The Internet of Us: Knowing More and Understanding Less in the Age of Big Data (Liveright), by Michael Patrick Lynch
Oct. 4, 2016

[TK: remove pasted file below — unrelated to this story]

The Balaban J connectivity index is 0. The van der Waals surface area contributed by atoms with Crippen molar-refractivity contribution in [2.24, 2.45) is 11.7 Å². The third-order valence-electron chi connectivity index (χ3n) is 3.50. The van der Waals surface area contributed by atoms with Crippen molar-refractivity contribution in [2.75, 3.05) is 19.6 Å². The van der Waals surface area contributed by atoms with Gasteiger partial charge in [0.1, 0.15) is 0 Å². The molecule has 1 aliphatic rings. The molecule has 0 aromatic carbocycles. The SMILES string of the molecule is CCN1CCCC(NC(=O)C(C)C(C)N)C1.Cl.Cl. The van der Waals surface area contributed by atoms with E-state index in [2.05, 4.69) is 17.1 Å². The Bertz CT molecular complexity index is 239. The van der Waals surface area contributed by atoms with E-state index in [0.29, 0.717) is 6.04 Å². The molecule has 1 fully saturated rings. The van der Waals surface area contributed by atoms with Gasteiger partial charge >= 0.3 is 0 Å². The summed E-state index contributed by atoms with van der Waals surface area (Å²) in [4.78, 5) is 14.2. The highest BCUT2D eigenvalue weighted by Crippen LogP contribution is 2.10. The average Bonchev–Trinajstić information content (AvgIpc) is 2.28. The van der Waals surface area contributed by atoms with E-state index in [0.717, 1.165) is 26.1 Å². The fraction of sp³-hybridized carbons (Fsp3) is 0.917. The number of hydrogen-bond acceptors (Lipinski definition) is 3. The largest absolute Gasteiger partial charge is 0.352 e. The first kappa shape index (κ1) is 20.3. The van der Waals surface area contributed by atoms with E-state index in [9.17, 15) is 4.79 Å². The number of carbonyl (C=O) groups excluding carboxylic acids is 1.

Michael Patrick Lynch wants to put on a happy face, but the frowns keep showing through. The University of Connecticut philosophy professor insists we “should not fear information technology per se” and that he is “a dedicated user of social media and the platforms that enable it.” And yet the chief concern of The Internet of Us is the way Googling can “weaken and undermine other ways of knowing,” curb creative engagement with the world and reduce information gathering to a merely passive experience. Although nowadays people expect crowds to fund their hobbies, and pundits speak seriously of “the wisdom of crowds,” Lynch reminds us of the herd mentality that Internet “information cascades” can foster. “People later in the sequence [of online comments] tend to follow the crowd more than their own evidence.” While the Internet didn’t invent our deep-seated tendency to seek only the facts that validate our opinions, it has exacerbated the problem. Lynch walks in careful balance between Pollyanna and Cassandra, writing approvingly of the digital world while warning of its consequences.